In a surprise announcement today, Atlanta Beltline officials declared they now own all the property needed to build the popular Eastside Trail up to the Armour area, a blossoming jobs hub near Lindbergh and Buckhead’s southeastern fringes.
The Beltline recently closed on 13 acres of land and inactive rail corridor formerly owned by Norfolk Southern between Rock Springs Road and Mason Street, near Interstate 85, officials said today.
Dubbed “the wye” because it’s shaped like a Y, this important, .25-mile Beltline piece will cross over the Buford Spring Connector and then under I-85 (see above) before linking with Mason Street near SweetWater Brewing Company.
The purchase is an example of Transportation-Special Local Option Sales Tax funding at work.
Leverage from TSPLOST funds (which were overwhelmingly approved by Atlanta voters in November) was used to secure a bridge loan from The Conservation Fund. That loan, officials said, will pay for the land acquisition as TSPLOST funds are collected over the next five years. The purchase price wasn’t disclosed.
According to a press release, the Beltline believes the wye will allow for a “crucial” link to Armour Drive, an industrial district long home to SweetWater that’s coming to life with projects such as Armour Yards.
“The improved connectivity has the potential to fuel more creative-class jobs along the [Beltline],” reads the release. “Future northward extensions of the [trail] will also link the Armour area to Buckhead and the upcoming phases of the PATH400 trail.”
So when will Atlantans see more Eastside Trail being built?
To that point, officials said construction of the paved Beltline in the area “will commence when design is complete and construction funds are secured,” but no timeline was provided.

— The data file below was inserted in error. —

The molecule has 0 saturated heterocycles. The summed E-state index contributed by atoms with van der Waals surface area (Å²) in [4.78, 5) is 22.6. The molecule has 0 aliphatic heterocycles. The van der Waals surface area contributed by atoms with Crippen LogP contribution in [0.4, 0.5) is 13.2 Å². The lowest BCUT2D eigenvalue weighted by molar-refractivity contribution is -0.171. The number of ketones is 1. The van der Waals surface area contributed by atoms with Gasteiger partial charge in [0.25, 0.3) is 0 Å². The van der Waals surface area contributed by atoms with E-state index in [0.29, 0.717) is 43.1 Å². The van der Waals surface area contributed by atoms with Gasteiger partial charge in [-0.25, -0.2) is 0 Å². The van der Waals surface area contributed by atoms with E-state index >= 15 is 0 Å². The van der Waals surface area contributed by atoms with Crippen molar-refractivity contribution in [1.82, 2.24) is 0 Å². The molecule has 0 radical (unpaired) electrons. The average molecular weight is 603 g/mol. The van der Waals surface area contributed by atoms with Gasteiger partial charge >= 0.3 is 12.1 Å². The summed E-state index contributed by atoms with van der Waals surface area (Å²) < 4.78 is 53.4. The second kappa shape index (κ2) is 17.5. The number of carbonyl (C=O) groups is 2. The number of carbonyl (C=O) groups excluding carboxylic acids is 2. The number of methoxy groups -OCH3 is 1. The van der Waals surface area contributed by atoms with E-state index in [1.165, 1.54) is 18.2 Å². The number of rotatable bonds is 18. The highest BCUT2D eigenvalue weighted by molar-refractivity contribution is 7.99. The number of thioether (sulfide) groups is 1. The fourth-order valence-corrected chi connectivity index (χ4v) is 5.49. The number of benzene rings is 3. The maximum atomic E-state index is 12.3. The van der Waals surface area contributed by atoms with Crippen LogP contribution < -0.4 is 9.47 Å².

Recently installed Beltline president and CEO Brian McGowan said this in a prepared statement:
“Our partners at The Conservation Fund made this deal possible. In addition, Norfolk Southern worked with us on this complex transaction for a result to benefit everyone. Those partnerships, along with the support of the City and Atlanta voters who passed the T-SPLOST referendum, bring us closer to ‘closing the loop’ and bringing an equitable Atlanta Beltline to the entire city.”
All of this comes after news in July that Beltline officials were hoping to work in tandem with Georgia Power to develop the multi-use trail north of Piedmont Park. The power company is replacing large poles and other infrastructure in the area, and the Beltline seemed hopeful they’d chip in with costs and help with paving.
At that point, officials were referring to the segment as the “Northeast Trail,” as illustrated below, and the section running immediately next to Piedmont Park did not yet appear to be within the project’s scope.
We’ve asked for clarification—and even a vague timeline for construction—and will post any updates that come.
UPDATE: Beltline spokeswoman Jenny Odom provides some clarification that the scope of the Eastside Trail’s future northeastern segment will stretch from Monroe Drive/Piedmont Park up to Mason Street/Armour area.
“For planning purposes, we call that stretch the Northeast Trail, but it would likely be built in phases, so construction could take place over time and there could be a gap [near Piedmont Park or elsewhere],” Odom wrote in an email.
There’s no ballpark timeline available for construction funding—and thus, no outlook on when ground might actually break, Odom said.
On the flipside of town, Buckhead already enjoys the under-the-radar Northside Trail (photos here), a roughly one-mile stretch near Piedmont Hospital that debuted back in 2010, now with an additional spur that came five years later.
Elsewhere, the Beltline has expanded by three miles in Southwest Atlanta and roughly another mile south along the Eastside Trail in the past couple of years.